RE: Cache-Control

> -----Original Message-----
> From: Jeffrey Mogul []
> Sent: maandag 14 augustus 2000 20:24
> To: Joris Dobbelsteen
> Cc:
> Subject: Re: Cache-Control
>    My question is what should a proxy/user-agent do if it receives
>    the request:
> 	cache-control: private, public, max-age=180, s-maxage=120
> I'm going to assume that the word "request" in your email is
> a mistake, and that you meant "response".  Three of the four
> directives you listed are undefined for requests.  With
> that in mind:

I didn't see that at time I was writing the mail, but you are right,
I meant response instead of request.

> The answer is different for a (shared) proxy and for a (non-shared)
> user-agent.
> A user-agent (presumably with a "non-shared cache") should
> ignore the "private" and "s-maxage" directives, and so
> this is equivalent *FOR A NON-SHARED CACHE* to
> 	Cache-Control: max-age=180

What about "public"???

> A shared proxy cache, on the other hand, has no sensible
> way to interpret this header field, because RFC2616 says:
>    public
>       Indicates that the response MAY be cached by any cache,
> even if it
>       would normally be non-cacheable or cacheable only within a non-
>       shared cache. (See also Authorization, section 14.8, for
>       additional details.)
>    private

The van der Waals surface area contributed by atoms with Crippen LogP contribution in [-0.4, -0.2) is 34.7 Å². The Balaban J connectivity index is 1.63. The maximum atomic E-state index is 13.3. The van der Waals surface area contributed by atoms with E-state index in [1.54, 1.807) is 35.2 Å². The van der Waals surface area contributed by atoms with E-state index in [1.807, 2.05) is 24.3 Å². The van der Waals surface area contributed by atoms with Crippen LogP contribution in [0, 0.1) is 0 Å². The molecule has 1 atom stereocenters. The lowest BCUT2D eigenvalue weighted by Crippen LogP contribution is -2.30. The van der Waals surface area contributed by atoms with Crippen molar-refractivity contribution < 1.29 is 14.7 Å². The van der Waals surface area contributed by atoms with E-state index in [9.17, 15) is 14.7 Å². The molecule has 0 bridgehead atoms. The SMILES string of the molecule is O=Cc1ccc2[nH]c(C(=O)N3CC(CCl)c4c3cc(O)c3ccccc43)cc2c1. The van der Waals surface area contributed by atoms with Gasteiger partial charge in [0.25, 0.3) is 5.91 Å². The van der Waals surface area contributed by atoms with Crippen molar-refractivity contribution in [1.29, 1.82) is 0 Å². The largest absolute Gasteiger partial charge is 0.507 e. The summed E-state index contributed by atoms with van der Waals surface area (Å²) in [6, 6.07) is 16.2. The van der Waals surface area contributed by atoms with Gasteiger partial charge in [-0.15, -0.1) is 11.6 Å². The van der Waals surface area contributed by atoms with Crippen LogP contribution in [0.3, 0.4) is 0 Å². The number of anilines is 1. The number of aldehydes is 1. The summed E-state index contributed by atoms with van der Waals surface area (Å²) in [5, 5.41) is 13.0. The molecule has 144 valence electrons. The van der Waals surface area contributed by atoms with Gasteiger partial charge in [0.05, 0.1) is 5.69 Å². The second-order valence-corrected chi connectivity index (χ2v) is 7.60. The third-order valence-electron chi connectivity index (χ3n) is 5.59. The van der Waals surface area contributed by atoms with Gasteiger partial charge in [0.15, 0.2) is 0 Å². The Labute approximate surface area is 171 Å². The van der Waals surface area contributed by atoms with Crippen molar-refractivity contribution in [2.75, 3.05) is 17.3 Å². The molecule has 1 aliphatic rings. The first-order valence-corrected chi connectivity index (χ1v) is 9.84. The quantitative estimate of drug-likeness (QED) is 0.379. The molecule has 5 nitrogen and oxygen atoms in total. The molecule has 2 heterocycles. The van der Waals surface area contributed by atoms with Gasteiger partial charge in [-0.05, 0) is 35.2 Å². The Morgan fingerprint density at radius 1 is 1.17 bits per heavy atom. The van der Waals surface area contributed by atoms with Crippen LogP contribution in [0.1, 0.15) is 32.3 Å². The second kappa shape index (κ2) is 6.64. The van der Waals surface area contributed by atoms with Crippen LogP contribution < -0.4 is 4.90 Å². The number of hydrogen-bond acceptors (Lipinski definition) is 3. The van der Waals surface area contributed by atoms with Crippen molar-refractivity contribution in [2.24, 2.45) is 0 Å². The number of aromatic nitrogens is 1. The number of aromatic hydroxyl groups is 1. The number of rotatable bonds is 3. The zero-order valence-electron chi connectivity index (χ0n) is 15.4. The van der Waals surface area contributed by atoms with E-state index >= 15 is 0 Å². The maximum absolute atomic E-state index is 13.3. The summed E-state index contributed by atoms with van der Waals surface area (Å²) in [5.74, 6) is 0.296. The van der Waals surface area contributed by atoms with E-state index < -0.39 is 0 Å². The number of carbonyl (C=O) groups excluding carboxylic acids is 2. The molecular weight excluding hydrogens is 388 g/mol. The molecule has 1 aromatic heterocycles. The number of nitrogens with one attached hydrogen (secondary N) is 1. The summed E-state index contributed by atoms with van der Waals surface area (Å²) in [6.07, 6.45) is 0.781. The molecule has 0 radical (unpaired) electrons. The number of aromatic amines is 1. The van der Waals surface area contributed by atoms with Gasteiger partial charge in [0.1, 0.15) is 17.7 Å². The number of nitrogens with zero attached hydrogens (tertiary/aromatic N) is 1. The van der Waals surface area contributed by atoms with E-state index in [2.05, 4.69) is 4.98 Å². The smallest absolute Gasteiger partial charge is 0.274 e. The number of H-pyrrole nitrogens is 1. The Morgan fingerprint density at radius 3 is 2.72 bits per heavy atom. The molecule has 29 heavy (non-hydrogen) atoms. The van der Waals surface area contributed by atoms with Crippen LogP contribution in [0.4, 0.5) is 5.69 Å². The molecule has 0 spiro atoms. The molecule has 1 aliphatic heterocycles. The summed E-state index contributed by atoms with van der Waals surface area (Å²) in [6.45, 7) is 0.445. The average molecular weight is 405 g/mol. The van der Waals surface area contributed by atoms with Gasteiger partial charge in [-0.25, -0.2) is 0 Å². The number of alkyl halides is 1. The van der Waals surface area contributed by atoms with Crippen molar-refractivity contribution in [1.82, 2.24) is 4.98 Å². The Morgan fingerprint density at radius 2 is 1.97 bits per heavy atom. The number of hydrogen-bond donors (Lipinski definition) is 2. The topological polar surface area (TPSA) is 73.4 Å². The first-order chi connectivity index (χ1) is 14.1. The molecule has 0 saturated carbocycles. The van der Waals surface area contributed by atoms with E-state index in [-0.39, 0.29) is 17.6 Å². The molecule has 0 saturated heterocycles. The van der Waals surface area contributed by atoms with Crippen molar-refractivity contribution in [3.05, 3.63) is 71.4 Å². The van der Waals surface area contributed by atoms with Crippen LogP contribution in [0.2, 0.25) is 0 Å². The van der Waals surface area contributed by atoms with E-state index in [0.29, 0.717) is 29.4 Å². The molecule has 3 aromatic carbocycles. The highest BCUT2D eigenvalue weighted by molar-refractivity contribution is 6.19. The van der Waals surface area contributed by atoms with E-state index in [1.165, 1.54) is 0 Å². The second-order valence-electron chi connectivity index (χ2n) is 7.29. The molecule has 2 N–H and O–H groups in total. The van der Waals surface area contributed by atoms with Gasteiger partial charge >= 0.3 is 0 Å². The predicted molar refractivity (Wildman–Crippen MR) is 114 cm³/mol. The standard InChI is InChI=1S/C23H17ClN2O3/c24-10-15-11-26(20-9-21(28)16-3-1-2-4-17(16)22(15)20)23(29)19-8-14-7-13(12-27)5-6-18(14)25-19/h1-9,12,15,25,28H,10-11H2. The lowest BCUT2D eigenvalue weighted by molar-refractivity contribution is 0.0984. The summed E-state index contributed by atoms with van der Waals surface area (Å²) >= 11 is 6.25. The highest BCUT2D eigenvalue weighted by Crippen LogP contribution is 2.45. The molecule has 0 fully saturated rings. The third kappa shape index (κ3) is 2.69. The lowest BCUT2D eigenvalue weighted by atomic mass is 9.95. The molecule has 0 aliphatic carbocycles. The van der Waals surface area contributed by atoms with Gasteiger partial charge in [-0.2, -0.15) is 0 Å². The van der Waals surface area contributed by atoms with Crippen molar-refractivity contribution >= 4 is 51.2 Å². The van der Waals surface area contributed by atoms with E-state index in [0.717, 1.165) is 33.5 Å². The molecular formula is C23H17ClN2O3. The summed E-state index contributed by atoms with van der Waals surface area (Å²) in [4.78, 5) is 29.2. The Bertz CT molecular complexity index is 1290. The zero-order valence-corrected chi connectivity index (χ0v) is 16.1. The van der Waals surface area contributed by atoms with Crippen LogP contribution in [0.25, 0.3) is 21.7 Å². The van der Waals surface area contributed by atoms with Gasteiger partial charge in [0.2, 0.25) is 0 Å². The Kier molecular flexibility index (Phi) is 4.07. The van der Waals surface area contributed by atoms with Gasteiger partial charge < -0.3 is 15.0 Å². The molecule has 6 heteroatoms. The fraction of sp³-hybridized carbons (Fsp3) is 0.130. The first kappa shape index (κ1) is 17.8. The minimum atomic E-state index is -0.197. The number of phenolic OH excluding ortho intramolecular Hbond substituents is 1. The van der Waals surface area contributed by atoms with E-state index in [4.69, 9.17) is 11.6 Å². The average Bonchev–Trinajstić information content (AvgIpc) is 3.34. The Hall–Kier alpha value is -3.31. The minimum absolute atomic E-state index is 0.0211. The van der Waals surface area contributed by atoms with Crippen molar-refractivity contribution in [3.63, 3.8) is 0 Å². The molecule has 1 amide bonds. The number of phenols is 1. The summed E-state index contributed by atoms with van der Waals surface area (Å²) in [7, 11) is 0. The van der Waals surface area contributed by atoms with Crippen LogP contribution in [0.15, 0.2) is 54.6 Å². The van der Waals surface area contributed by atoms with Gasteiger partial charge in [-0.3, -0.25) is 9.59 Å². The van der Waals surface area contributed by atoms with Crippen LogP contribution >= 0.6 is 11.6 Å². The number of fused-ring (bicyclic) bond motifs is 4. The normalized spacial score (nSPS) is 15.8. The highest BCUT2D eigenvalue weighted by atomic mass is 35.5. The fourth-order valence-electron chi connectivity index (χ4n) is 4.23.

>       Indicates that all or part of the response message is
> intended for
>       a single user and MUST NOT be cached by a shared cache. This
>       allows an origin server to state that the specified parts of the
>       response are intended for only one user and are not a valid
>       response for requests by other users. A private
> (non-shared) cache
>       MAY cache the response.
> Given that the "private" directive in your example does NOT list
> any specific parts of the response, it therefore must refer to
> the entire response.  But this means that the "public" and
> "private" directives are conflicting, and so the server that
> sent the response has a bug.

Ok, that's true. That is why I send this example, to see how you (HTTP WG)
think how to handle this...

> As a general rule, I would recommend that if a received
> response appears to be buggy, it is stupid to cache it.
> (Another way to look at this: if the server implementor
> appears to have misunderstood the HTTP caching specification,
> then a cache implementor ought to protect the user from
> that implementor's mistake.)  Don't cache responses if
> they cannot unambiguously be cached with "semantic transparency"
> (see RFC2616).

Let's if I understand it right:
Meaning your recommendation whould be:

Private Cache (NON-SHARED)
    Cache it (max-age = 180)

Public Cache (SHARED)
    Don't cache it (conflicting cache-control)
    However on the other had, the server did send s-maxage=120,
    so it's caring for public caches.....

> -Jeff

- Joris

Received on Tuesday, 15 August 2000 06:39:48 UTC